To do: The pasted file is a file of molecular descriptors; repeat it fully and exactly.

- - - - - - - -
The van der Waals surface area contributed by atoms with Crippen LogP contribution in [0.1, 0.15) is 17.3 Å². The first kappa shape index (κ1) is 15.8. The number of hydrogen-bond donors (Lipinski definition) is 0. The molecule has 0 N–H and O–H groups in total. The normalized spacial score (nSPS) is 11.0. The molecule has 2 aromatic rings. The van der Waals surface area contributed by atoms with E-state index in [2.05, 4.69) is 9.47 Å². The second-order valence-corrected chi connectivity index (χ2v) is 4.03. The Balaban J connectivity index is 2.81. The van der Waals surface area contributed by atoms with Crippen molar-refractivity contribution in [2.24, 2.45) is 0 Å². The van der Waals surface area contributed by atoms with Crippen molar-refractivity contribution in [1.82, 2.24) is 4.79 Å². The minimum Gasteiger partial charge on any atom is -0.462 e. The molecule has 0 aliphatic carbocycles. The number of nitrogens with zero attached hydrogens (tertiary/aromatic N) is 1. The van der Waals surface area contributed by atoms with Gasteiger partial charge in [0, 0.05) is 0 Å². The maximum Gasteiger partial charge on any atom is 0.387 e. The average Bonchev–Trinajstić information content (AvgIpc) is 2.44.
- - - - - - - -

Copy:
The van der Waals surface area contributed by atoms with Crippen LogP contribution in [0.1, 0.15) is 17.3 Å². The first kappa shape index (κ1) is 15.8. The number of hydrogen-bond donors (Lipinski definition) is 0. The molecule has 0 N–H and O–H groups in total. The normalized spacial score (nSPS) is 11.0. The molecule has 2 aromatic rings. The van der Waals surface area contributed by atoms with E-state index in [2.05, 4.69) is 9.47 Å². The second-order valence-corrected chi connectivity index (χ2v) is 4.03. The Balaban J connectivity index is 2.81. The van der Waals surface area contributed by atoms with Crippen molar-refractivity contribution in [2.24, 2.45) is 0 Å². The van der Waals surface area contributed by atoms with Crippen molar-refractivity contribution in [1.82, 2.24) is 4.79 Å². The minimum Gasteiger partial charge on any atom is -0.462 e. The molecule has 0 aliphatic carbocycles. The number of nitrogens with zero attached hydrogens (tertiary/aromatic N) is 1. The van der Waals surface area contributed by atoms with Gasteiger partial charge in [0, 0.05) is 0 Å². The maximum Gasteiger partial charge on any atom is 0.387 e. The average Bonchev–Trinajstić information content (AvgIpc) is 2.44.